Immunotherapies continue to expand the cancer treatment landscape, providing new and exciting approaches to treat tumors, particularly those diagnosed at an advanced stage with limited therapeutic options.
Many immunotherapy approaches rely on antigens , proteins found on the surface of cancer cells that can promote immune response activation. Because antigens play a role in anti-tumor immunity, and they provide a viable target for therapy due to their proximity on the outside surface of a cell, their identification aids researchers in developing new immunotherapeutic treatments. Unfortunately, the number of cell surface antigens known remains limited. Further, while antigens can be tumor-specific, some appear on healthy (non-cancerous) cells as well as tumor tissue. This makes it challenging to target therapy directly to cancer cells while sparing damage to normal tissue and may result in toxicities.
Oncogenic driver mutations arise when a DNA sequence becomes altered, resulting in cancer development. Like antigens, the identification of driver mutations can aid in treating cancer. However, in contrast to antigens, many driver mutations exist and remain absent in healthy tissues. The location driver mutations present the major limitation of their utility in drug development as most occur inside the cell, making accurate targeting a challenge.
A recent Cancer Cell report demonstrates the ability of a drug, ARS1620, to bring KRAS, a cancer-causing gene present in about 25% of cancers, to the cell surface, where it becomes targetable. While KRAS can activate anti-tumor immunity, its location inside cells prevents the immune system from recognizing it efficiently. Thus, relocating the protein to the cell’s surface significantly increases targetability.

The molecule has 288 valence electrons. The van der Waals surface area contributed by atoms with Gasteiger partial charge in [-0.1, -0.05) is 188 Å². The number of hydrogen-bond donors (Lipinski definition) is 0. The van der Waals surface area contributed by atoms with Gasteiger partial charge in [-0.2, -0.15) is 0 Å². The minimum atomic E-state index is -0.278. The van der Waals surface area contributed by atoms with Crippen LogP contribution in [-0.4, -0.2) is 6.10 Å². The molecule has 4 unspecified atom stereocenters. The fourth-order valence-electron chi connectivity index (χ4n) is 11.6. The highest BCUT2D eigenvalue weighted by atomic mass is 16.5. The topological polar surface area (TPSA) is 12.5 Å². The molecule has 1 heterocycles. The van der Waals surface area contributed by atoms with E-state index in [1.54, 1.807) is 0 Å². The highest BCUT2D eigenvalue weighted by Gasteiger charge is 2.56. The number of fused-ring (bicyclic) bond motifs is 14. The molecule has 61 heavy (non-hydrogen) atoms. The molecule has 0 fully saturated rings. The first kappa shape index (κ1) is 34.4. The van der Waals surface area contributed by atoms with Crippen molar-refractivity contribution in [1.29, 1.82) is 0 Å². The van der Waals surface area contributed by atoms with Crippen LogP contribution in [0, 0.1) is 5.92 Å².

The study demonstrates that, treating lung cancer cells with ARS1620 generates modified-KRAS proteins. In addition to creating these modified-KRAS proteins, ARS1620 facilities their relocation to the cell surface by antigen presentation machinery known as class I major histocompatibility complex (MHC class I).
The researchers then screened a massive library of human antibodies in search of one that can recognize the modified-KRAS proteins generated by ARS1620 treatment. The search uncovered a recombinant antibody called P1A4 as a prime candidate capable of recognizing the surface transported KRAS protein. Using P1A4, the researchers generated a bispecific T cell engager (BiTE), a targeted immunotherapy specially engineered to connect immune cells to cancer cells. The BiTE, called P1A4xCD3, killed cancer cells following treatment with ARS1620. Notably, P1A4xCD3 even worked on cancer cells resistant to ARS1620 monotherapy.
While this drug still requires evaluation in pre-clinical models and eventually clinical trials, this study provides evidence of a novel approach that brings otherwise hard-to-find immune-inducing proteins to the cell surface where they may prove more susceptible to immunotherapy.
Sources: Science, Cancer Cell, Cancers, Front Immunol, J Biol Chem, Nat Rev Clin Oncol